Format:Hardcover
Quote: "Birds are highly social, and their social needs are at least as important as their physical needs."

Birds have been highly regarded by man. From earliest times, folks have gazed up at the sky to watch these majestic creatures in flight, admiring their ability to float aloft effortlessly. This observation must be what drives people like Bridget Stutchbury to study birds. She stalks them, living among them, studying them in surprisingly fine detail. She observes their mating habits, parenting skills, social behavior, tool usage and nest building techniques.

She also listens to birds with a sympathetic ear for their well being, taking note that humans continue to challenge them with increasing pressure every year. The author demonstrates a strong need to share her love of birds by having composed her wonderful book, The Secret Lives of Birds.

To document her book accurately, Stutchbury was persistent. Considering birds' range and variations in size, she relied upon extensive knowledge and enduring patience. The book focuses on eight specific attributes: mating, selecting mates, parenting, nest-building, territory defense, bird cities, migration, adaptation strategy. In her epilogue she explains that birds have adapted to human encroachment by changing their habits.

Loaded with crystal clear HD photography and exquisitely crafted in a rich, articulate style, she delivers a book readers easily learn from.
1 of 1 people found the following review helpful
4.0 out of 5 stars Excellent stories about bird behaviour research, especially mating March 22 2013
By Chris Leuchtenburg - Published on Amazon.com
Format:Hardcover
Like Birkhead's Bird Sense, this book closely follows the author's own research. But Stutchbury employs this approach so much more successfully. Her book is filled with fascinating facts, stories and research projects that shine a light on so many aspects of bird life, especially mating. The stories are driven by the author's contagious excitement about some of the newest techniques, such as genetic testing of chicks to expose cuckoldry, radio tracking of ardent male suitors and tiny (1.5 gram) daylight sensors to determine migration tracks. This is the book for you if your heartbeat speeds up when you read: "The good news arrived on 30 April 2008 via an email from Emily. `Hi Everyone. Just wanted you to know I was down at Indianhead this morning doing some band reading and looking for geolocators. I saw a geolocator on an ASY-F...she is Yellow 2551.' Emily was looking at the first migratory songbird, anywhere in the world, for whom we would know its arrival time on the wintering grounds, where it had spent the winter, and how quickly it had come home." p. 193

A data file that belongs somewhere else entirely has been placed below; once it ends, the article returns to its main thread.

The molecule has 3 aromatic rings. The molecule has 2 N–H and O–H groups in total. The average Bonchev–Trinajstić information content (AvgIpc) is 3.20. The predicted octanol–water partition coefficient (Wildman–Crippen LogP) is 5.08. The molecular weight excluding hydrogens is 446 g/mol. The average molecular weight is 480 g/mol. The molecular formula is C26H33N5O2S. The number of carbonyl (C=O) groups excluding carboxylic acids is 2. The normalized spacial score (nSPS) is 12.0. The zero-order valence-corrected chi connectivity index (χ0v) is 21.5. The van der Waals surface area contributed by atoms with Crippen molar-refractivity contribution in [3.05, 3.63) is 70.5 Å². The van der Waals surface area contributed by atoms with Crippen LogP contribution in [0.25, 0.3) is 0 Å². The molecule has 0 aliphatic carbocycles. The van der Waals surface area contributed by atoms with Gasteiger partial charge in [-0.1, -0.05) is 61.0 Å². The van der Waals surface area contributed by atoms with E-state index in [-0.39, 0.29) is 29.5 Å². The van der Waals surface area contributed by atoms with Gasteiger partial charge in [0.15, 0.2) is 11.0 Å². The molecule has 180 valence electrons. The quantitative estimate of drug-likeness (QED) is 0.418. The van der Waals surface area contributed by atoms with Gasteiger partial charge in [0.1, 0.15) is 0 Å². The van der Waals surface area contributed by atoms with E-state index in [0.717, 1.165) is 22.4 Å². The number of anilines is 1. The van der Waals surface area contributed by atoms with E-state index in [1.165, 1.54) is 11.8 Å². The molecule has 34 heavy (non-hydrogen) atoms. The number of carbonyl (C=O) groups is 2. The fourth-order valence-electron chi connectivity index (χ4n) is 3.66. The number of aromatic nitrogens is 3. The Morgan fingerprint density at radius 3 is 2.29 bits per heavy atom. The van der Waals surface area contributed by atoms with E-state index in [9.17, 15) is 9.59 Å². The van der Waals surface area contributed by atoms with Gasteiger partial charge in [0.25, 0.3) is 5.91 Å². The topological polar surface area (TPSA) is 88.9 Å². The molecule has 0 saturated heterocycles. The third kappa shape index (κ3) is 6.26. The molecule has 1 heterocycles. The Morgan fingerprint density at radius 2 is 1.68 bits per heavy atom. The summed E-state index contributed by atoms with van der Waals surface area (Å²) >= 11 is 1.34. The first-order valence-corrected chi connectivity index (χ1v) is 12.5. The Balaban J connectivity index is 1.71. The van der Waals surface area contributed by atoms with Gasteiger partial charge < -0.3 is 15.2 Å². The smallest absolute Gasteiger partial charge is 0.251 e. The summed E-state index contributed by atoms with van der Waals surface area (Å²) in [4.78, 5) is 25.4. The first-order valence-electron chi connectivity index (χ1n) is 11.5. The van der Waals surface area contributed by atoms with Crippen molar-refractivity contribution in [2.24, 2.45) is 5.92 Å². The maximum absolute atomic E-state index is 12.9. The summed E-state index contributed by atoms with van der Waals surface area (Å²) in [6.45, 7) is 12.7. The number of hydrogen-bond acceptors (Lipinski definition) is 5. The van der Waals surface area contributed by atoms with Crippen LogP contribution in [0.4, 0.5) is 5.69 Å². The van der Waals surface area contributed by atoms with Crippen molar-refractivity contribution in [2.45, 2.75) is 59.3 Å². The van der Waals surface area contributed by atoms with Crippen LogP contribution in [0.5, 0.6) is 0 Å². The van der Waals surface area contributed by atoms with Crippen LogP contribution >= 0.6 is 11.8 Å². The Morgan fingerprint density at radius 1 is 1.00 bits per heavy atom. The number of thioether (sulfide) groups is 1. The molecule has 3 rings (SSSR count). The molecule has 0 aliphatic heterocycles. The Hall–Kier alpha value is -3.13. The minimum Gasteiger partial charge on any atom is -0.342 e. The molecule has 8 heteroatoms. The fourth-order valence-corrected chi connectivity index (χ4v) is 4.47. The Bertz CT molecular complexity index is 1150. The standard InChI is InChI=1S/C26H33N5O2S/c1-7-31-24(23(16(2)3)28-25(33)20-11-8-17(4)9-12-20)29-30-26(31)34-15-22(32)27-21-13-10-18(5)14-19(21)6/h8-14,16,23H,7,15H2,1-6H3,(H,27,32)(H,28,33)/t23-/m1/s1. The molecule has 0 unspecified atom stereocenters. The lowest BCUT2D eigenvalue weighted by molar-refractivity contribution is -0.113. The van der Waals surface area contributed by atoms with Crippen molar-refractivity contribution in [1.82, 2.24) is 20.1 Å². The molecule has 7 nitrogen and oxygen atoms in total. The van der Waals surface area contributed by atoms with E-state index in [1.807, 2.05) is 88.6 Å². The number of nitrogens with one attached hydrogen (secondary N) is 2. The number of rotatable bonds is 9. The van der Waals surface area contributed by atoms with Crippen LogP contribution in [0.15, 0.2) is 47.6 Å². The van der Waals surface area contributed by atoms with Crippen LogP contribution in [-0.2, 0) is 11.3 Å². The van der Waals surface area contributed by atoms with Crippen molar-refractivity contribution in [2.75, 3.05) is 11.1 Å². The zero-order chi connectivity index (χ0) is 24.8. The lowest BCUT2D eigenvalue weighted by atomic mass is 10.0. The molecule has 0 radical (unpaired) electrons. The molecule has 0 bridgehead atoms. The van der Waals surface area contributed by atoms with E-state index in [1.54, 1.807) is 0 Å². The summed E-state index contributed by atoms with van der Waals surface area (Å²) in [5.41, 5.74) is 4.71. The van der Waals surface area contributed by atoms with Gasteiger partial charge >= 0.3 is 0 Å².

2 of 3 people found the following review helpful
5.0 out of 5 stars Highly recommended! Aug. 13 2010
By Midwest Book Review - Published on Amazon.com
Format:Hardcover
The Private Lives of Birds: A Scientist Reveals the Intricacies of Avian Social Life comes from a 'bird detective' biologist whose field studies of birds offers many insights into bird behaviors. From understanding bird social life to becoming more aware of their needs, The Private Lives of Birds offers lay readers an opportunity to understand the science behind birding. Highly recommended!
7 of 11 people found the following review helpful
3.0 out of 5 stars It's...ok Oct. 29 2010
By Ellzeena - Published on Amazon.com
Format:Hardcover
I agree with amolba's statement about the lengths a grad student will go in the pursuit of "knowledge", especially when avian enthusiasts around the world have been breeding exotic species (often in free flighted colonies) and can easily "report" (without interfering with the processes) some of the behavior and "facts" represented in this book. I bred Lovebirds for many years in a free flighted aviary and I know for a FACT that the hen in a pair of mates (very bonded opposite sex pairs) can, and do, mate with another male in the aviary and produce one (or more) young from that mating. I can think of one Dutch Blue hen who produced six chicks, one of which was a Pied who identically resembled (when finally in full feather) his father, who was extremely bonded to his own hen (also on the nest at the time). Obviously this sort of behavior is common in birds with some exceptions.

I did come away from this book with some very interesting information, some of which I suspected or deduced from my own experience with both my Lovebirds and birds in the wild. As an expert in animal behavior of another species, I understand how very difficult it is to put into words the deep concepts behind certain animal behaviors. However, I found this text to be heavily anthropocentric in ways that I think could have been avoided. Over all, I hoped to gain a great deal more knowledge from this book than I actually did.
2 of 6 people found the following review helpful
3.0 out of 5 stars so-so Aug. 15 2010
By amolba - Published on Amazon.com
Format:Hardcover|Verified Purchase
There are some very interesting studies summarized in the book, though they are presented in a somewhat dry, uninteresting manner. As a naturalist, I continue to be amazed at the lengths grad students think it is ok to go with wild animals in the name of research.